Shotokan training is usually divided into three parts: kata (forms or patterns of moves), kumite (sparring) and, kihon (basics). Long stances that provide stability, enable powerful movements, and strengthen the legs. Techniques in kihon and kata are characterized by deep. Shotokan is often regarded as a 'hard' and 'external' martial art. A way that Shotokan is consider 'hard' and 'external' is because it is taught that way to beginners and colored belts to develop strong basic stances and techniques. Initially power and strength are demonstrated of slower, more flowing motions.   Those who progress to black and brown belt level develop a much more fluid style which incorporates grappling and some aikido-like techniques, which can be found in some of the black belt katas.Kumite techniques mirror these movements and stances at a basic level, but are less structured, with a focus instead on speed and efficiency.


 A set sequence of karate moves organized into a pre-arranged fight against imaginary opponents, is a way to describe Kata.

The Kata consists of blocks,punches, kicks, sweeps, throws, and strikes. 
Body movement in various kata includes turning, jumping, stepping, dropping to the ground, and twisting.
Individual karateka to practice full techniques—with every technique potentially a killing blow (ikken hisatsu)—while paying particular attention to form and timing (rhythm), like in Shotokan, kata is not a performance or a demonstration.
Promoting fitness while keeping the body soft, supple, and agile meaning more emphasis is placed on the health benefits of practicing kata, as the karateka grows older.
Lots of Shotokan groups have introduced other katas from other martial art styles into their training.


Sparring or Kumite (lit. Meeting of hands),  is the practical application of kata to real opponents.

While the techniques used in sparring are only slightly different than kihon, the formalities of kumite in Shotokan karate were first instituted by
Masatoshi Nakayama where in advanced, intermediate, and basic sparring techniques and rules were formalized.
 Kata bunkai then matures into controlled kumite. Shotokan practitioners first learn how to apply the techniques taught in kata to hypothetical opponents by way of kata bunkai.
Kumite is taught in ever increasing complexity from beginner through low grade blackbelt (1st - 2nd) to intermediate (3rd - 4th) and advanced (5th onwards) level practitioners. Kumite is the third part of the Shotokan triumvirate of kihon, kata and kumite.
Beginners first learn kumite through basic drills, of one, three or five attacks to the body (chudan) or to the head (jodan) with the defender stepping backwards whilst blocking and only countering on the last defence.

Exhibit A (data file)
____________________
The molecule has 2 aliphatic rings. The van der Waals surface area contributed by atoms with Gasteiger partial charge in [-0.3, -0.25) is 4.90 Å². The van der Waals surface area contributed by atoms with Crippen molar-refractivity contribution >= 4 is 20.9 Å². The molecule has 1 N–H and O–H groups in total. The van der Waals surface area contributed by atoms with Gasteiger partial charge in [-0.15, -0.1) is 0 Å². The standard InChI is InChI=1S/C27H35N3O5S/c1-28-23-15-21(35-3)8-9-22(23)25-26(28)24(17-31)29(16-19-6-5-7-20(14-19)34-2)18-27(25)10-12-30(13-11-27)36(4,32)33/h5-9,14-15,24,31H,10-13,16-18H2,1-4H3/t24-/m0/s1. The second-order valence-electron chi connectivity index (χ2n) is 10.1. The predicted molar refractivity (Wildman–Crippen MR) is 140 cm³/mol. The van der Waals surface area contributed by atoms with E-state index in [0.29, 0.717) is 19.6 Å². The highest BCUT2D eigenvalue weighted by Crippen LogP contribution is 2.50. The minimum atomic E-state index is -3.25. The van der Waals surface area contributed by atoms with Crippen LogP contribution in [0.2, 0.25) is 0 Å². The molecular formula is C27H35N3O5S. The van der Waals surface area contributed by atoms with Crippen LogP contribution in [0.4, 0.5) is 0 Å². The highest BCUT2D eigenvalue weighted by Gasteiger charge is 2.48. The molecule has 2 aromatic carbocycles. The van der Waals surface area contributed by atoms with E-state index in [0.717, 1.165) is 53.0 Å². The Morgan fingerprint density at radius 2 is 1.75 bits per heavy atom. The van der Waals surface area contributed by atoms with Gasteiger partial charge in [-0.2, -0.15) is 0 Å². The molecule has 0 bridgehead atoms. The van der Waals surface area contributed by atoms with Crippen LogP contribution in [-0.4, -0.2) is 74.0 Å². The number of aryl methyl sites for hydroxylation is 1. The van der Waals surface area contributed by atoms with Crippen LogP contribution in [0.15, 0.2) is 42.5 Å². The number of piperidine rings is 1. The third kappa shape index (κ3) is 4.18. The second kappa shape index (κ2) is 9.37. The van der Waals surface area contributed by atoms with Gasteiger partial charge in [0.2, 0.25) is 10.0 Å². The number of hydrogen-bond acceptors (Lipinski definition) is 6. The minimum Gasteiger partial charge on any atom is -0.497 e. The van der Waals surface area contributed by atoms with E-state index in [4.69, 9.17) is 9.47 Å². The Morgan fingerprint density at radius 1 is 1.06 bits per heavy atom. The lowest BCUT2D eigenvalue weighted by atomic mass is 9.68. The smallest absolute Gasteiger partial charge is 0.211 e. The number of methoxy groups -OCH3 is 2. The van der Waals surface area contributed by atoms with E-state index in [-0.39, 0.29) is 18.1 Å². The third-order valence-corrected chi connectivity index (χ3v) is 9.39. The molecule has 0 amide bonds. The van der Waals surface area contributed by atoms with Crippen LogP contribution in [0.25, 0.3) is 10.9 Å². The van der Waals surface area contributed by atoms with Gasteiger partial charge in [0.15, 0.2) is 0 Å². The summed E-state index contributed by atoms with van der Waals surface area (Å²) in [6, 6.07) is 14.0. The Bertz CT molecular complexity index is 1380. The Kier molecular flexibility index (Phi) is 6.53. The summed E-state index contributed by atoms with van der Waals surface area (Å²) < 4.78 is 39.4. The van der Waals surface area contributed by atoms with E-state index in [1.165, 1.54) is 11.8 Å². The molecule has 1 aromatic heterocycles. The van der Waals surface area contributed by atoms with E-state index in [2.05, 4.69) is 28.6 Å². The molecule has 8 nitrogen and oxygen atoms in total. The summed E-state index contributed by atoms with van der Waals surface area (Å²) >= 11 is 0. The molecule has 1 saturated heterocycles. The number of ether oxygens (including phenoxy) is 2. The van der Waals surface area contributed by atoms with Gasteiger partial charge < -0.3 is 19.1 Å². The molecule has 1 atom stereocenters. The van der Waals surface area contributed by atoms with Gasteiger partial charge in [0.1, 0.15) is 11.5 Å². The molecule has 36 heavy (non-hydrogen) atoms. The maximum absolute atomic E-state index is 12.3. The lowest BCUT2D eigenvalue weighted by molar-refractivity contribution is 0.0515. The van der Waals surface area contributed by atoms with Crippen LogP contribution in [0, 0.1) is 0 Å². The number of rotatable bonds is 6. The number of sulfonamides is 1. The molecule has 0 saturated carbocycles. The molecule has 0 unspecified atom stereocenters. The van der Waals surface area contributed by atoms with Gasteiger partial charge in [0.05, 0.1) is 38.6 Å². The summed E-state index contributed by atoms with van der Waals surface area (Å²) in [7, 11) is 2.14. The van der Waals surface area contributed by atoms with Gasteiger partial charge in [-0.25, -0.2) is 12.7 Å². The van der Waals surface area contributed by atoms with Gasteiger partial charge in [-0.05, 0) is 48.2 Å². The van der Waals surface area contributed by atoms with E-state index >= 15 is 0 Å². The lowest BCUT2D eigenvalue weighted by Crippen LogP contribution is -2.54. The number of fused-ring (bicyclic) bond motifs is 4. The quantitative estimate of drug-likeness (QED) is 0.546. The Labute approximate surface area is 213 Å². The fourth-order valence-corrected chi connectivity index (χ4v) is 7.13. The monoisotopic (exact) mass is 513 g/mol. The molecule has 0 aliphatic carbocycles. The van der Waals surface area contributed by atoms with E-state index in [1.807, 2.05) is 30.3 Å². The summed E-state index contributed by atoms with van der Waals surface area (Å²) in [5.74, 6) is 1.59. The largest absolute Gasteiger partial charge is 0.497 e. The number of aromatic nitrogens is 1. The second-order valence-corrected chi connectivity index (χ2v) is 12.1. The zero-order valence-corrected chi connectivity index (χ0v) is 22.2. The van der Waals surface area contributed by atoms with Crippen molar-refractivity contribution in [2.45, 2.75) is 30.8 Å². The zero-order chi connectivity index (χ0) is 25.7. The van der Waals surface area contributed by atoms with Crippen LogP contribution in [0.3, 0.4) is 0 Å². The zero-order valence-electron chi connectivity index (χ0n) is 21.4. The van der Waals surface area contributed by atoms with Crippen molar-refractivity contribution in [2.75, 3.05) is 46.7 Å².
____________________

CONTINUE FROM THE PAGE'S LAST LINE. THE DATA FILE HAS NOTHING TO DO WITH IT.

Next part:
These drills use basic (kihon) techniques and develop a sense of timing and distance in defence against a known attack.
At around intermediate level karateka learn one-step sparring (ippon kumite).
Though there is only one step involved, rather than three or five, this exercise is more advanced because it involves a greater variety of attacks and blocks usually the defenders own choice.
Counter-attacks may be almost anything, including strikes, grapples, and take-down manoeuvres.
It also requires the defender to execute a counter-attack faster than in the earlier types of sparring.
Free sparring (jiyu kumite), which is where two training partners are free to use any combination or technique of attacks and the defender at any moment is free to counter, attack, avoid or block with any karate technique.
Training partners are encouraged to make focused and controlled contact with their opponent, but to withdraw their attack as soon as surface contact has been made.
This allows a full range of target areas to be attacked (including kicks and punches to the head, body, and face) with no padding or protective gloves, but maintains a degree of safety for the participants. 
Usually in most kumite or sparring matches you would usually have head, feet, and fists gear, also a mouth piece, but sometimes when you watch black belts spar they only have a mouth gard and fists gard.
Throwing one's partner and performing
takedowns are permitted in free sparring, but it is unusual for competition matches to involve extended grappling or ground-wrestling, but it is unusual for that but not for this if they fall down or slip, as Shotokan karateka are encouraged to end an encounter with a single attack (ippon), also there could be more then one attack.
This is introduced at intermedate level which is about blue belt level,this starts in a similar manner to freestyle one-step sparring; the attacker names the attack she/he will execute, attacks with that technique, and the defender blocks and counters the attack.
Kumite within the dojo often differs from competition kumite. In dojo kumite any and all techniques, within reason, are valid; punches, knife hand strikes, kicks, backhand, etc. 
In competition certain regulations apply, certain techniques are valid, and certain target areas, such as the joints or throat, are forbidden.
The purpose of competition is to score points through the application of kumite principles while creating an exciting and competitive atmosphere, whereas the purpose of training kumite in the dojo is to be prepared to kill or cripple an opponent in a realistic situation, but not for real meaning fake.


Kihon or basics is the practice of basic techniques in Shotokan Karate.

Kihon Kata, or Taikyoku Shodan, was developed by Yoshitaka Funakoshi, the son of Gichin Funakoshi, as a basic introduction to karate kata.